As a recent article in APICS Magazine points out, “while containing an issue and eliminating an issue are different things, containment does help keep the problem from getting worse.”
And that pretty well sums up the simple concept behind the long-touted Drum-Buffer-Rope (or DBR) theory first espoused by Dr. Eliyahu Goldratt many years ago, and brought most notably and literally to life in his best-selling book, The Goal.
DBR, as APICS points out, has held its own for a good while now as a method for scheduling and managing operations that have internal constraints or a capacity-constrained resource. That constrained resource with the least capacity will always set the pace for the entire production line. Thus, providing it with a “buffer” of inventory is the simplest way to prevent starving that constraint and thus creating a full stoppage due to lack of work. Simply put, make sure your “constraint” has plenty of inventory in front of it and you have effectively eliminated it as your worst constraint.
From there, the Theory of Constraints tells us, one moves on to the next most critical constraint… and so on, gradually working one’s way through a cascading series of constraints in the never-ending search for continuous improvement.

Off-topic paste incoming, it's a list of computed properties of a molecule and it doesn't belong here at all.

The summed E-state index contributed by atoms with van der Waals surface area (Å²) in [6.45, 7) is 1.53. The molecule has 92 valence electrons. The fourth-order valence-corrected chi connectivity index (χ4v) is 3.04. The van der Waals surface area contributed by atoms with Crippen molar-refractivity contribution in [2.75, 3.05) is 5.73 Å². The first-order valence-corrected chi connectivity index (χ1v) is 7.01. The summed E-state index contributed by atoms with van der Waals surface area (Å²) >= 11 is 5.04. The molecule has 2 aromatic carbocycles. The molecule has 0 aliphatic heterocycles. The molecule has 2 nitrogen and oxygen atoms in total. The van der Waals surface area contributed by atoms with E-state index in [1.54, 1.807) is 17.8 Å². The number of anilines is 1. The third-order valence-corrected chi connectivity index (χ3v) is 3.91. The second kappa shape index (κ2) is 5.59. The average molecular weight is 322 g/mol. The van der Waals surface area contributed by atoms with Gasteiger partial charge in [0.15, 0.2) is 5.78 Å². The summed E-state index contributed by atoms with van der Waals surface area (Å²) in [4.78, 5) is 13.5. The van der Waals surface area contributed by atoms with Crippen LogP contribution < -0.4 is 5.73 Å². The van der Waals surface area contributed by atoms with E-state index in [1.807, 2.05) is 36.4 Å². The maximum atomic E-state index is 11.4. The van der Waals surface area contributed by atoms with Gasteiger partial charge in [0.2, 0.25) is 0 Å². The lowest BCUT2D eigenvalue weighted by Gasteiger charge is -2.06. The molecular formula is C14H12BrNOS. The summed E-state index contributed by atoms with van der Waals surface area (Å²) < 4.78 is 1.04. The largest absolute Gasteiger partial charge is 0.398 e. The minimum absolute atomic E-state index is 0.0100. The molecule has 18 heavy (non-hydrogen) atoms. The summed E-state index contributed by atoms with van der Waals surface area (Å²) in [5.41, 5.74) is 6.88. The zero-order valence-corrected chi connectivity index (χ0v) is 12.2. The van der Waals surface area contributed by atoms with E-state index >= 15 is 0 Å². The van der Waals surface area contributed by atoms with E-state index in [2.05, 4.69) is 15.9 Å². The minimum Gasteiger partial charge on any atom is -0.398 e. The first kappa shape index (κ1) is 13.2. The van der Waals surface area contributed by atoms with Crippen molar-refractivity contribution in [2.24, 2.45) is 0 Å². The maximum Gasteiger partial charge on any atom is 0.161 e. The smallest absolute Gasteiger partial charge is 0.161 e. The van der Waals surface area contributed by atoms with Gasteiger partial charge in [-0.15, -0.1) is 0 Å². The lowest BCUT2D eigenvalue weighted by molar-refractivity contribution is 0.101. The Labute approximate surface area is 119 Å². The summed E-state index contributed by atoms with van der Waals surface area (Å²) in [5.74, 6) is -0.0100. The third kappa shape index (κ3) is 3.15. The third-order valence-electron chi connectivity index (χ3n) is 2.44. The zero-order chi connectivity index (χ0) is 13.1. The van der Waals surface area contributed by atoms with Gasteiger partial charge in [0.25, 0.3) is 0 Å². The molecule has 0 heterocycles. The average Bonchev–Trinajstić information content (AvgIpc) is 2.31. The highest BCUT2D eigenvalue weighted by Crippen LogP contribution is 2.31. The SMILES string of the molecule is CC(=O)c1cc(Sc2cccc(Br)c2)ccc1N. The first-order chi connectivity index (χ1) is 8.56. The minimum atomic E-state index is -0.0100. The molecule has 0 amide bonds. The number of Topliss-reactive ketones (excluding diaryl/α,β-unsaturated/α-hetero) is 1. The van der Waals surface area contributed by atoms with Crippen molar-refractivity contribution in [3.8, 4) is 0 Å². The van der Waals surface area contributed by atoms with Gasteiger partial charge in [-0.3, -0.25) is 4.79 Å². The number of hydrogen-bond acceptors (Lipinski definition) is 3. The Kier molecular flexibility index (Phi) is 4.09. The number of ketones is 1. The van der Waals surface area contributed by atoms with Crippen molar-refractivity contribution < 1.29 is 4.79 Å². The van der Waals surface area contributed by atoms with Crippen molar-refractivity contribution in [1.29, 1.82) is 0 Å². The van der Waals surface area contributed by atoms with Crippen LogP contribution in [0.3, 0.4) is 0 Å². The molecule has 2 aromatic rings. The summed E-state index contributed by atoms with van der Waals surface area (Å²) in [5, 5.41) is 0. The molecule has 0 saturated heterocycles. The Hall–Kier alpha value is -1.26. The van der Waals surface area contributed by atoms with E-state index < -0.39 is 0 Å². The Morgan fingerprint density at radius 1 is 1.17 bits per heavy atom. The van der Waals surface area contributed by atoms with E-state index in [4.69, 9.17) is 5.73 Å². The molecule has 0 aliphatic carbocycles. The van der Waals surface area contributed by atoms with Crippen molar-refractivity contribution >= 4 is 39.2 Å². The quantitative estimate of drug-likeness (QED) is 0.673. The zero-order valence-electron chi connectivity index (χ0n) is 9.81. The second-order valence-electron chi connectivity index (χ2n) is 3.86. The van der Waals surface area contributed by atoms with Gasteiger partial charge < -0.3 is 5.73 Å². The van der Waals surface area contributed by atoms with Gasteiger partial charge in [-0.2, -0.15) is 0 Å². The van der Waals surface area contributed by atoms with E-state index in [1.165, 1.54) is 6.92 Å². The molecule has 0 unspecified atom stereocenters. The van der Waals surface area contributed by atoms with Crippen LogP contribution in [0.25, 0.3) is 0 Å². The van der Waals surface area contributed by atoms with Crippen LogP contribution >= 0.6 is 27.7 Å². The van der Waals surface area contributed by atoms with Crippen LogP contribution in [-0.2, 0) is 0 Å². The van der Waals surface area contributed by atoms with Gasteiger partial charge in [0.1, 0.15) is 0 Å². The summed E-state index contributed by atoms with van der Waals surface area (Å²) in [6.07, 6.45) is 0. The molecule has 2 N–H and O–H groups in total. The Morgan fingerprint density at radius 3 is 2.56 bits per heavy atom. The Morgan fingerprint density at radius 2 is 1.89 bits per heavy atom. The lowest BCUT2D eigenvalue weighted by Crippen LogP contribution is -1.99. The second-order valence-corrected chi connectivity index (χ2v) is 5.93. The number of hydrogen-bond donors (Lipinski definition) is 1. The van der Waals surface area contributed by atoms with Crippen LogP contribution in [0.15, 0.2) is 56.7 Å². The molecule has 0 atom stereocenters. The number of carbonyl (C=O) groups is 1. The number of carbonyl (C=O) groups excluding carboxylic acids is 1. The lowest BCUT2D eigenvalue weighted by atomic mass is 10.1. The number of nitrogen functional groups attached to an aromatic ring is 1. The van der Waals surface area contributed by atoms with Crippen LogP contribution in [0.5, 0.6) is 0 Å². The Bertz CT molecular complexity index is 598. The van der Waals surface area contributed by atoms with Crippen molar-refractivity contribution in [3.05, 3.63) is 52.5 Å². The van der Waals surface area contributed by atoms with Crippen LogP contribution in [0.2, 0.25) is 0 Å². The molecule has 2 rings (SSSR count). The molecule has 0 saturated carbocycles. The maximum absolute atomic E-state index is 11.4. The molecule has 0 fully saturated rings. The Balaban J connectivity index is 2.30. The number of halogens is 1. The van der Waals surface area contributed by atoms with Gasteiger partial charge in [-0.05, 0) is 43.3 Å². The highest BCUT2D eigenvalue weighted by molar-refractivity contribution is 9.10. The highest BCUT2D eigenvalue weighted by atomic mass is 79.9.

The idea of DBR then is to put a single information link – the “rope” – between the constraint and production starts. Because it’s a single link, a DBR production control system becomes simpler even than kanban, which requires communication across many workstations, whether that takes the form of production cards, empty containers or empty spaces for inbound materials.
Of course, variations in processing and material transfer can dash the best of plans. Here again, DBR can help. As APICS points out (in an article by William Levinson titled “Completing the Link, Mar/Apr ’15 issue) “If no containment action is taken, inventory accumulates the same way.” The author gives the example of a traffic jam in a highway operating near capacity when a driver slows down. Everyone has to slow down, and no one can make up the resulting loss.
Likewise, in a “balanced factory” where each workstation has the same capacity, variation can cause inventory to accumulate and reduce throughput to less than the expected rate, and time lost at any work station theoretically can never be made up.
If all workstations but one (the “constraint”) have excess capacity, “then the problem is limited to that one workstation. It therefore is necessary to keep a buffer of protective inventory to shield that workstation from starvation.”
The size of that buffer depends on the variation in the system prior to the constraint, notes Levinson. So while this form of containment may not be a genuine solution, it does eliminate the effect of most of the variation. Simple, but effective.